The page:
When your .prj file is unsupported, you can either:

  • Try re-saving the data file, either in a newer version of the same software (e.g. ArcGIS) or in an alternative GIS application (e.g. QGIS).

  • Remove the .prj file and manually specify the CRS name and axis-order as part of the RiskScape bookmark.


Some spatial data files, such as GeoTIFFs, do not have a .prj file but still have the CRS information ‘baked in’ to the file where RiskScape can access it easily.

Manually specifying the CRS

You can manually specify a data source’s CRS when defining a RiskScape bookmark, by providing a crs-name setting. This can be useful when dealing with geographic data in a CSV file, or if the .prj file is unsupported.

When setting the CRS manually, you need to know what co-ordinate order the source data is in - either lat,long or long,lat. If the first value in the coordinate pair is the longitude (i.e. the X axis), then you should also set crs-longitude-first = true for the bookmark.

Checking what geometry RiskScape will use

You can check the CRS details that RiskScape will use for a data source by using the riskscape bookmark info BOOKMARK_ID command.

These commands display the CRS in WKT that RiskScape will use, as well as the axis-order (long,lat or lat,long) that the coordinate data will be read in. The --measure means RiskScape will read through all the source data to build an overall envelope that encompasses the geographic data.

Invalid geometry

When an input data layer contains complex geometric shapes, sometimes one of these shapes may have invalid geometry.

When geometry is invalid and is not corrected, it can cause other geometry operations to fail. This means that RiskScape may produce a stack-trace containing a TopologyException (explained in more detail here) when running your model.

What makes geometry invalid

There are many potential causes of invalid geometry. Technically any type of geometry will be invalid if any of it’s coordinates are not valid. So POINT (10 NaN) would be invalid because the coordinate contains NaN (not a number).

But most of the time invalid geometry is more likely to affect polygon geometry types. Some of the rules for a valid polygon are:

  • Polygon rings must close.

  • Rings that define holes should be inside rings that define exterior boundaries.

  • Rings may not self-intersect (they may neither touch nor cross themselves).

  • Rings may not touch other rings, except at a point.

  • Elements of multi-polygons may not touch each other.

What causes invalid geometries

Invalid geometries could exist in input files. Possibly those files have been created by software that has not followed the rules when creating the geometry.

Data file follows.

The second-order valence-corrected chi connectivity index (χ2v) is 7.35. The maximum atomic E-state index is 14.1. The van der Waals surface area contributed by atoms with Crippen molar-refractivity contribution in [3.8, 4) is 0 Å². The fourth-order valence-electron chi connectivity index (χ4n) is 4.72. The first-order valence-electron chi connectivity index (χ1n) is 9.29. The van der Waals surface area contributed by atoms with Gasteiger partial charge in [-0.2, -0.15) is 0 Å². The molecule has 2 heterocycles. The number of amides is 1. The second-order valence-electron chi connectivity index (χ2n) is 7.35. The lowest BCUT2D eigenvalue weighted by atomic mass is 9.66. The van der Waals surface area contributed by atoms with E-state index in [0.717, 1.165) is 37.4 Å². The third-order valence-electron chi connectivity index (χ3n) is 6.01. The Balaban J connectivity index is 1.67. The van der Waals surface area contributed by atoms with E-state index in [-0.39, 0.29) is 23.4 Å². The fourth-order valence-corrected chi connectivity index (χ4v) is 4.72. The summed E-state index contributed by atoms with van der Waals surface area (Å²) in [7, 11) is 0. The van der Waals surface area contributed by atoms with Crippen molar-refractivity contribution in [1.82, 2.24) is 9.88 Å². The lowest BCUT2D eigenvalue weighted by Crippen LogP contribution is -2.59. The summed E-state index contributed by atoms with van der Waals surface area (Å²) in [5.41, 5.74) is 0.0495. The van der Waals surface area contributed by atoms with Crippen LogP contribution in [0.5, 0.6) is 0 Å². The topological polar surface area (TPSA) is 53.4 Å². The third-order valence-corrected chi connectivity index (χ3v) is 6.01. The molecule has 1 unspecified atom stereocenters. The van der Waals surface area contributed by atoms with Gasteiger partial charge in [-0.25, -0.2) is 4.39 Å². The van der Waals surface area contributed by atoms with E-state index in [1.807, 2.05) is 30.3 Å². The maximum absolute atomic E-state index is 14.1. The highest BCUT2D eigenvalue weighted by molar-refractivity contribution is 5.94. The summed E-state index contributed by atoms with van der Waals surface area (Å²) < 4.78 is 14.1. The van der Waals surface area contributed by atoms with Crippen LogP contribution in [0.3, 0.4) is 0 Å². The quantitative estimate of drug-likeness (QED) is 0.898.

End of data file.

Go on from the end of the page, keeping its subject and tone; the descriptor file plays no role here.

But more often invalid geometry is caused by reprojecting geometries to a different CRS. This can happen because points within the original geometry may shift in relation to other points. For example, two polygon lines that were very close together may unexpectedly cross after reprojection.


Refer to Cases where RiskScape reprojects for more details on when RiskScape will automatically reproject geometry, as well as tips on how to avoid unnecessary reprojection.

What does RiskScape do with invalid geometries

RiskScape has options for the detection and fixing of invalid geometries when data is read from a bookmark and when geometries are reprojected.

These options are controlled by the project file ‘validate-geometry’ setting. The project setting is the default for all bookmarks, but any individual bookmark can specify its own setting.

When the validate-geometry setting is either WARN or ERROR then RiskScape will detect invalid geometries and attempt to fix them. (See How RiskScape fixes invalid geometries).

If a fix is possible, RiskScape will automatically correct the invalid geometry and output a warning that a fix has been made.

If a fix is not possible then RiskScape will produce either a warning (WARN) or an error (ERROR), depending on the validate-geometry setting.


Validating geometry requires extra processing that will mean pipeline models take longer to run. If you know that the input files only contain valid geometries, and these do not become invalid due to reprojection, then turning geometry validation off could speed up your models.

Geometry validation can also be turned off on a per-bookmark basis.

Fixing geometry without RiskScape

Most GIS applications have tools for fixing invalid geometries. For example: